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Frank Martinez is special counsel on copyright and fair-use issues
for AIGA. Frank has considerable experience in copyright, trademark
and patent law; he was responsible for typeface design issues at
the U.S. Patent Office; has worked with design firms and typeface
designers; and teaches in the graduate program at the School of
Visual Arts in New York.
Under U.S. copyright law, the designer is the owner of all files
and artwork created for the client, and the client is the owner of
the end product (i.e. a printed business cards). Release of
electronic files to the client is at the discretion of the designer
and is determined by the type of project. Copyright ownership may
be transferred to the client for a fee that is based on the uses
for which rights are being transferred. This is specified in a
proposed agreement for the design of an identity system.
The client returns the proposed agreement with the copyright
section crossed out by the client and with this added: “The work to
be performed shall be considered to be ”Work for Hire“ and all
Copyright Ownership related to this work shall completely reside
with the Corporation. All electronic files developed during the
process of the work are the property of the Corporation. The
designer can display this work for portfolio or self-pormotional
purposes only with the express written approval of the
What should I do?
In a perfect world, a designer should be in control of how he sells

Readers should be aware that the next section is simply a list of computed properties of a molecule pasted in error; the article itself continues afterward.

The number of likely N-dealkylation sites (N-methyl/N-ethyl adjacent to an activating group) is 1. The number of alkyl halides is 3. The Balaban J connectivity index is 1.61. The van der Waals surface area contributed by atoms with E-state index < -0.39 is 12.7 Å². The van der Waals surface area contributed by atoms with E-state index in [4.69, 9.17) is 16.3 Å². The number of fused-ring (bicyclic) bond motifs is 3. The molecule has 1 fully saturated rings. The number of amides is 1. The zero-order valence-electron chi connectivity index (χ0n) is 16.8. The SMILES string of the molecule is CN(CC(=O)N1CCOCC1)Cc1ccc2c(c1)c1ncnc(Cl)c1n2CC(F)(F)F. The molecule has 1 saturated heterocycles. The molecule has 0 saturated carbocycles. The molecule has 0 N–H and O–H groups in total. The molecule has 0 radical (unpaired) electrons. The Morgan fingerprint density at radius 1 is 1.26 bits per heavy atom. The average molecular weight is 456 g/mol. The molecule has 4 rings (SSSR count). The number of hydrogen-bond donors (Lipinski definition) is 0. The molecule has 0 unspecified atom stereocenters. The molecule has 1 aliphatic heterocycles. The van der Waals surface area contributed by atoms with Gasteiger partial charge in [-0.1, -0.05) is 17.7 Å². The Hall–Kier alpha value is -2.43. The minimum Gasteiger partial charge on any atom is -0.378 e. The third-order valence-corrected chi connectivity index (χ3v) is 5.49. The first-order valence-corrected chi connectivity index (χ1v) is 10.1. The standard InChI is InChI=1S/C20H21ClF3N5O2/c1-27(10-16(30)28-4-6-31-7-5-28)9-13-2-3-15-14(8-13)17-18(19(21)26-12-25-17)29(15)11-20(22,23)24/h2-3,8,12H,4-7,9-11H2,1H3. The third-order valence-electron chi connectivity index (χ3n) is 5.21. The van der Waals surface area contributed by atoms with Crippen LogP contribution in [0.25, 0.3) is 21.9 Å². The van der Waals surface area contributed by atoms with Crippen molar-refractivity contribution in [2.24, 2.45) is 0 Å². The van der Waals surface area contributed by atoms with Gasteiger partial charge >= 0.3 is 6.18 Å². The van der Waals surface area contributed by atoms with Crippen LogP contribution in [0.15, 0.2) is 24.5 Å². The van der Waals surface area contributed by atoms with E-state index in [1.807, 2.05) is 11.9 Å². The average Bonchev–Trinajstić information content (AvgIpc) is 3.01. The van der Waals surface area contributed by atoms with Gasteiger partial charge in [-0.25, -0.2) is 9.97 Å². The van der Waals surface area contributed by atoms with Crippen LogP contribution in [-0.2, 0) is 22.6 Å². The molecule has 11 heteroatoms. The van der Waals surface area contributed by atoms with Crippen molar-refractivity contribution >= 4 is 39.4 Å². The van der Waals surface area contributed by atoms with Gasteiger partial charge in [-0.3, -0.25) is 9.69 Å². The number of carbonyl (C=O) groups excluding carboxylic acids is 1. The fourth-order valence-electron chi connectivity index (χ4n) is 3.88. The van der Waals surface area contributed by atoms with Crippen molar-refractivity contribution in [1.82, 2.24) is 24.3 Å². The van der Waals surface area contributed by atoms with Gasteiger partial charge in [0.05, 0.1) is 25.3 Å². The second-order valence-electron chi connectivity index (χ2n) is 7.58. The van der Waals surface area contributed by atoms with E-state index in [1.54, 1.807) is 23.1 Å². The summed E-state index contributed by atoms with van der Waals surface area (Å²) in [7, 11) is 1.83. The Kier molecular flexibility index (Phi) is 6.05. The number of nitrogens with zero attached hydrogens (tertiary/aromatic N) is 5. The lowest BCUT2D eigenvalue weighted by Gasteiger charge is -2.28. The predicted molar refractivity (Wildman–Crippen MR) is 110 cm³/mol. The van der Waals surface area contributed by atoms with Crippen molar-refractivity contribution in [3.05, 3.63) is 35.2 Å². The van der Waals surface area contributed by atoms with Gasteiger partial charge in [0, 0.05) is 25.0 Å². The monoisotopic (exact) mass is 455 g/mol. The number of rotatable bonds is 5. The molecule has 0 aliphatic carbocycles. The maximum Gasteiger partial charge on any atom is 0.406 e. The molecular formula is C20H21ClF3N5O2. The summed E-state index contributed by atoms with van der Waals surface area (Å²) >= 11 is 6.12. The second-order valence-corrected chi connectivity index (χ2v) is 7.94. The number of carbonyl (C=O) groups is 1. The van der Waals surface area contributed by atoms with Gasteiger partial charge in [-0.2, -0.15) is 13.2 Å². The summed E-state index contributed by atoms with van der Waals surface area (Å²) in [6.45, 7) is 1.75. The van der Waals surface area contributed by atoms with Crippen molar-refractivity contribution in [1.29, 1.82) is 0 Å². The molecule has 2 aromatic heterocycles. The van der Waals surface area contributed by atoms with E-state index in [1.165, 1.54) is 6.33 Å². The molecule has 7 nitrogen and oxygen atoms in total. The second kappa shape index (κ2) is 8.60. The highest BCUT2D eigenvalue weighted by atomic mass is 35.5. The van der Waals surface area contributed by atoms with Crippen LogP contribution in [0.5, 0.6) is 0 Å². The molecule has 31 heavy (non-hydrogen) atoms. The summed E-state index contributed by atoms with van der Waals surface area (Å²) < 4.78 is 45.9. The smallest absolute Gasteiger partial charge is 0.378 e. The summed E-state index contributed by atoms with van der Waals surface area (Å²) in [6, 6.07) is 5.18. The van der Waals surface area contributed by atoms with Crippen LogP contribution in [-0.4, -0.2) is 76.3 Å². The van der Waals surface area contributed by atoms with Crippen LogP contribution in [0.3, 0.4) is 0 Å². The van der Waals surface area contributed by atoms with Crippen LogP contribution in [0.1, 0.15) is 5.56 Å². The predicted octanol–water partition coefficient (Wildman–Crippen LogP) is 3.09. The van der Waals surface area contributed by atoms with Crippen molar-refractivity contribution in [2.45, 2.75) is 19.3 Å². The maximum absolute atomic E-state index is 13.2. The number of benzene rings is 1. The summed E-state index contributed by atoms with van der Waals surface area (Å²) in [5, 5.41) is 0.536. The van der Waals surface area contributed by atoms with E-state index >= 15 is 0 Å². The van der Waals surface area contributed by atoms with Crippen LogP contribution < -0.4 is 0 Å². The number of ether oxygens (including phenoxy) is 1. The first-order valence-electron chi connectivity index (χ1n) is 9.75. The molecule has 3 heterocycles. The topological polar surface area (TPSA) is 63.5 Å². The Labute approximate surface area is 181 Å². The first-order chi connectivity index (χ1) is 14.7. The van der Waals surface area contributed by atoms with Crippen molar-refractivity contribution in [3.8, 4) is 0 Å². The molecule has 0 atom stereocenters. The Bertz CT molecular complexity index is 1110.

his services. As a practical matter, however, very few businesses
will grant a third party the right to control its identity and it
There are a number of conflicting issues in this case, starting
with two polarized legal realilties. First, the identity a designer
creates becomes a trademark of the company. It is a fundamental
principle of trademark law that all trademark rights arise through
use in commerce. Thus, all trademark/commercial rights will belong
to the company, not the designer.
Second, under copyright law, an independant contractor (freelancer)
is able to control how he transfers ownership, if at all, of his
work. This right includes the right to license the work for
specific uses. So, even if a designer were to retain ownership of
the logo, he will have no right to use the logo or sell it to
another party since the designer does not have rights to sell or
license a trademark. The designer?s rights are limited to the mere
appearance of the design. In addition, it is highly likely that a
court will find an implied license, from the designer to the
client, to use the work in any commercially reasonable
Choose your battles wisely realizing that generally transferring
all rights should incur a higher fee.
Ask yourself this question: What is the type of work and do I
really believe there is a value to me in keeping the rights over an
extended period of time? If the work is in the nature of a separate
animation element, a dingbat or other easily separable work, it may
be re-usable. Many websites or complex printed matter (templates)